“Just had a conversation with one of the local homeless guys about Kurt Vonnegut’s ‘Player Piano’ (one of my favorite books of all time) and the curse of idleness.
He also tallied up for me just how much money he has to spend on speed and booze to throw up; a bodily function he enjoys very much, but considers fairly expensive to achieve. Classic Albuquerque morning.”
This post on my Facebook today triggered a host of emotions and responses.
It’s a quirky reality of my day to day, as I own a little dress shop that is in the ‘student ghetto’ neighborhood of a university town. There is also a large homeless population in the area and we see and speak with homeless people every day.
Some followers on my page were surprised and dismayed. Some asked after my safety. I know that I have missed business opportunities because some people are uncomfortable with the neighborhood. They don’t draw the distinction between poor and dangerous. I hate to lose customers, but I love this little spot.
My knee jerk response was Of course I talk to the homeless people! Every one of us deserves space in this world. Not just food and shelter, but time and contact as well. But I think the conversation goes deeper than that. And it takes me back to The South and how I was raised.
Southerners, especially southern women, talk to people. We talk to friends, and we talk to strangers. We chat in checkout lines and sometimes even in traffic when the windows are down. It seems silly to just stand there with another human person and not share a friendly hello.
Now, I know that to people from other places, this habit seems infuriating. It was quite a clash of cultures when my Native customers, who are often taciturn, were shocked by my volume and my overly familiar conversation. We are seen as too chatty, as too invasive, and sometimes it comes across as incredibly false if it’s not how you were brought up. My meema was a queen bee chatter. She could not keep her peace in a market line or an elevator. It would begin with checking in on your day but would quickly advance to your health, your happiness, and the unavoidable “how’s your mama?”. If you didn’t know her well, you might have thought that this was all an affect but it was not. I have never known someone to genuinely care about someone’s day more than her. She remembered everyone’s birthday. She knew the names of the kids and grandkids of the checkout people at the Kroger. She knew if her bank teller was serious about her boyfriend and wept with her when they got engaged. That woman’s heart (and insatiable curiosity) were legit.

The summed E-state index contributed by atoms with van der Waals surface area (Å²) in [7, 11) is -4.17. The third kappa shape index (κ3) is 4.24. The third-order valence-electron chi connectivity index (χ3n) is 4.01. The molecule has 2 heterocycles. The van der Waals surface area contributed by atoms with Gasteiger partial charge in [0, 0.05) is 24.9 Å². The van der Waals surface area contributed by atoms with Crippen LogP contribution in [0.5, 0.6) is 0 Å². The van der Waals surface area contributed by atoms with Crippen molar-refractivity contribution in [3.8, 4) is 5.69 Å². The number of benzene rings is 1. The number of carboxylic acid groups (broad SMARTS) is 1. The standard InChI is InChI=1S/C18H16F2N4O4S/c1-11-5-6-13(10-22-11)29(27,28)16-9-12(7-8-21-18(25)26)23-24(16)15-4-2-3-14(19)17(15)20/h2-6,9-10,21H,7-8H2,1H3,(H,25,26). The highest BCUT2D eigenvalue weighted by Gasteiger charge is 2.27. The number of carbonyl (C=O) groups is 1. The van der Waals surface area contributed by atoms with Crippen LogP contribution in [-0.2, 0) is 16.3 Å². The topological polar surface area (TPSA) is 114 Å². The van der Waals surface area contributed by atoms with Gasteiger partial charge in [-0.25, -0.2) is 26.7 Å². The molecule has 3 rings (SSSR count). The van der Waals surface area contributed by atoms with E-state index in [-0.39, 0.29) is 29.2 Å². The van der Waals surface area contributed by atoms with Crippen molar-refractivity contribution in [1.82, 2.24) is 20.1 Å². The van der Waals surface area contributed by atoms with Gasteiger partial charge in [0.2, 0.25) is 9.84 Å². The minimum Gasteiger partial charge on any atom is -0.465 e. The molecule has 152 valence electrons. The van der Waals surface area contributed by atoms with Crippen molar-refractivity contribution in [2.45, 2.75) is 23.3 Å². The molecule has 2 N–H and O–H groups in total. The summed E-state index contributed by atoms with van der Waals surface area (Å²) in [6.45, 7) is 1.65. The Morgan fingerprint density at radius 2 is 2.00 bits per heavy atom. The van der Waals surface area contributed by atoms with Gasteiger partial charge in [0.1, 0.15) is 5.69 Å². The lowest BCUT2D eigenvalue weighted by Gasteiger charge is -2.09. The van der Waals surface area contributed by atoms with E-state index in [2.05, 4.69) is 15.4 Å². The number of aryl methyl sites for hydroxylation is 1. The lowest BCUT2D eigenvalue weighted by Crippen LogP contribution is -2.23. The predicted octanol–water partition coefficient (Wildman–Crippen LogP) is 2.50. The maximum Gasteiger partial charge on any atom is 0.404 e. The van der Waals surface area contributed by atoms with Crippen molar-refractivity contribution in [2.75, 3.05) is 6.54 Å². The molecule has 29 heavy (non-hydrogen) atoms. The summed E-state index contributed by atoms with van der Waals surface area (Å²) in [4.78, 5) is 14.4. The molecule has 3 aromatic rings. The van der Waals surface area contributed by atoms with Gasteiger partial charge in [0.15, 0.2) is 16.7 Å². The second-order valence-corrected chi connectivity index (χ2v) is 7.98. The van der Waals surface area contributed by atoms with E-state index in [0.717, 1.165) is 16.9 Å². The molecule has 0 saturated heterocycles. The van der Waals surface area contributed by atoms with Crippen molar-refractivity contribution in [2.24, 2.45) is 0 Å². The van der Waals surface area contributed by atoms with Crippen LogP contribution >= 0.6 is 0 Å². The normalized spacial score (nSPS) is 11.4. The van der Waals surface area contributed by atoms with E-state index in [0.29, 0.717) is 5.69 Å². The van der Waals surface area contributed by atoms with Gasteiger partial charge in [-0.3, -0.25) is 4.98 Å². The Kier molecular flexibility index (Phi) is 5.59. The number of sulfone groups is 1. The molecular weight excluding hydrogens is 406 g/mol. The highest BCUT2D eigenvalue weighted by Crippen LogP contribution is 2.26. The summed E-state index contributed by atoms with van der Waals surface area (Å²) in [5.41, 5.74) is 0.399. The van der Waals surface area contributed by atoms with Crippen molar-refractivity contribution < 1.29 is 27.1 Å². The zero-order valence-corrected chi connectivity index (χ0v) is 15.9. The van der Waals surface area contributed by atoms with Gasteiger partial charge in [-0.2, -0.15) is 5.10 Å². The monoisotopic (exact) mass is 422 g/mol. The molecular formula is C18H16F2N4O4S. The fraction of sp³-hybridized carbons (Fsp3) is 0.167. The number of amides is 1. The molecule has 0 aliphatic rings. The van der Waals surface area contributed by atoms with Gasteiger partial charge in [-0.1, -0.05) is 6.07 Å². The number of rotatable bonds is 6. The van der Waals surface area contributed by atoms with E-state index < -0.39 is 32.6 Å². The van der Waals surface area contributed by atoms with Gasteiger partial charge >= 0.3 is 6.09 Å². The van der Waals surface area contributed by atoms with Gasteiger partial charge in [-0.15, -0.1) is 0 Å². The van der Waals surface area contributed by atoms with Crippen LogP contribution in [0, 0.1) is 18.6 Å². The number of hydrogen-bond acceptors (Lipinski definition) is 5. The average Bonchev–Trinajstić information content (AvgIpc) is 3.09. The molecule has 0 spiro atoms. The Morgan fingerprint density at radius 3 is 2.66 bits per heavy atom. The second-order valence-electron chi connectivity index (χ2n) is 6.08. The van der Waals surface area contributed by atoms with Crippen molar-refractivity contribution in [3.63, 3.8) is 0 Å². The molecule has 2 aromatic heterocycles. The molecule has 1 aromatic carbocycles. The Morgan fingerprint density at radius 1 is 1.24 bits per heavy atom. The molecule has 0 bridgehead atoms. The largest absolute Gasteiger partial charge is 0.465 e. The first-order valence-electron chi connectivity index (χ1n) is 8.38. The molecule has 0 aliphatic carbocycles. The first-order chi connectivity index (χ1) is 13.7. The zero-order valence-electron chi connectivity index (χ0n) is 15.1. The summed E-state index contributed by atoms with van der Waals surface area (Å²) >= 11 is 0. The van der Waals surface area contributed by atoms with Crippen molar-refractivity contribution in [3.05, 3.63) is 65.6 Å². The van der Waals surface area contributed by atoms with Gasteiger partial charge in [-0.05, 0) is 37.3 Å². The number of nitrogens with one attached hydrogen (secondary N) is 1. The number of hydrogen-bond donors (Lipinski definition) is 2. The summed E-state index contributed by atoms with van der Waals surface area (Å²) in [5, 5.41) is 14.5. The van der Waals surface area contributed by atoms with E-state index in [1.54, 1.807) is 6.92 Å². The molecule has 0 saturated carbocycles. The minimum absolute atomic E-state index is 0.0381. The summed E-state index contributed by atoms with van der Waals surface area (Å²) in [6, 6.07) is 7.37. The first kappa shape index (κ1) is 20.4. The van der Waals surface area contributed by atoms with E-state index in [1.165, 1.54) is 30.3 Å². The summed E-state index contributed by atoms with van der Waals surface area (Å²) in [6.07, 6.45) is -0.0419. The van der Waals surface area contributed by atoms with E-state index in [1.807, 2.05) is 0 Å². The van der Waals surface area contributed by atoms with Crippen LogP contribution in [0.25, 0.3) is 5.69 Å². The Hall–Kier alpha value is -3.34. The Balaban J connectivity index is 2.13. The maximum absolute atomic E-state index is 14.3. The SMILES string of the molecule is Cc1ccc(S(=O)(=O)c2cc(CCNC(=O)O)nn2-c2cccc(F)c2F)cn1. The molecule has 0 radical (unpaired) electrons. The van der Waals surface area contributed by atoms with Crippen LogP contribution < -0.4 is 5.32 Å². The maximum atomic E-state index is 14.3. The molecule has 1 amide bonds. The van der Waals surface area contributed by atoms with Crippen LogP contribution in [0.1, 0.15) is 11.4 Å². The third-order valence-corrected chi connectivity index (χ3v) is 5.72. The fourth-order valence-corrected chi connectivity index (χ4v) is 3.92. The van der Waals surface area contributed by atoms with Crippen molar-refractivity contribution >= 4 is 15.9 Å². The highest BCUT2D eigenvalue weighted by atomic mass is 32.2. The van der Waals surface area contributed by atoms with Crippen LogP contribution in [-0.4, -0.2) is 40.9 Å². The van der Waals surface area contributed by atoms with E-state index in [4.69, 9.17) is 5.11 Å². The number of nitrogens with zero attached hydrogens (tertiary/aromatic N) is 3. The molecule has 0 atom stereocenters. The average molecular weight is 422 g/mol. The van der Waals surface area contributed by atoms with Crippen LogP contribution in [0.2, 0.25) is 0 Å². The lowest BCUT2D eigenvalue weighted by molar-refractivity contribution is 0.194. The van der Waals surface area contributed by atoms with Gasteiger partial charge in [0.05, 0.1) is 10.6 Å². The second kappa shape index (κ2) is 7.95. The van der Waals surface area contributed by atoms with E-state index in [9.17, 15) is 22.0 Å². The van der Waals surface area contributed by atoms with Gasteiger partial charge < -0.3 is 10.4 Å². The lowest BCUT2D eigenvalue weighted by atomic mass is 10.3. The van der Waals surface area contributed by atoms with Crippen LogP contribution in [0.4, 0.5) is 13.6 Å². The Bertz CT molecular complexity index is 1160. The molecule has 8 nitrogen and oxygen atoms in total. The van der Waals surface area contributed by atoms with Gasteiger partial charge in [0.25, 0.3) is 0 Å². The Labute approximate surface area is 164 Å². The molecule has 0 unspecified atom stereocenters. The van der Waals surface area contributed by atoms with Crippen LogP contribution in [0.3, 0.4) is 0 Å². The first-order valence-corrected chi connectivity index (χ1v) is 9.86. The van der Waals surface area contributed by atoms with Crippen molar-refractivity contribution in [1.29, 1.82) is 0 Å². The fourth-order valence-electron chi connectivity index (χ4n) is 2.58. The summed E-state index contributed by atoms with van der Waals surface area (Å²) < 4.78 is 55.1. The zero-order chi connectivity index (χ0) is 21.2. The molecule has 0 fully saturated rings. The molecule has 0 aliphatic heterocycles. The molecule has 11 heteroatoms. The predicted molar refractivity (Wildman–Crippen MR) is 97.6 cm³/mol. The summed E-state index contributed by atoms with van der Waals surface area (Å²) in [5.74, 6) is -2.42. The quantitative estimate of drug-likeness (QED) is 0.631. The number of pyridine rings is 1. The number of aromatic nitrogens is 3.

Not only can this be jarring if it’s not your cup of tea, but many of us have become awfully withdrawn just trying to survive the walk to work or school amidst the barrage of pickups, catcalls, and fear of stalkers and violence. Julia Sugarbaker was our collective hero when she shut down Ray Don Simpson, but it has hardened us, no? Being told to smile or be more pleasant.
Key Part of the video below:
A middle-aged man interrupts the ladies in a sushi bar:
MAN: Allow me to introduce myself — Ray Don Simpson.
JULIA: There’s no need for introductions, Ray Don, we know who you are.
RAY DON: (smiling) You do?
JULIA: Of course. You’re the guy who is always wherever women gather or try to be alone. You want to eat with us when we’re dining in hotels, you want to know if the book we’re reading is any good, or if you can keep us company on the plane. And I want to thank you, Ray Don, on behalf of all the women in the world, for your unfailing attention and concern. But read my lips and remember, as hard as it is to believe, sometimes we like talking just to each other, and sometimes we like just being alone.
For me, the lesson at the end of this is TALK TO PEOPLE. Seriously. Just talk to all of the people. What can we learn about life if we only speak to people in our own circles; in our own demographic or neighborhoods? Speak to people of different races, different abilities, and people well outside of your economic class, both wealthier and poorer.
For god’s sake, don’t let TV, or internet, or media be your guide to understanding others. Don’t assume that ‘The L Word’ speaks for all LGBT people, any more than watching “The Wire” makes you an expert on people of color.
Maybe try it out. Look someone right in the eye today and say hello. If you don’t share a language, at least share a smile and if you know them well, make sure to ask “How’s your mama?”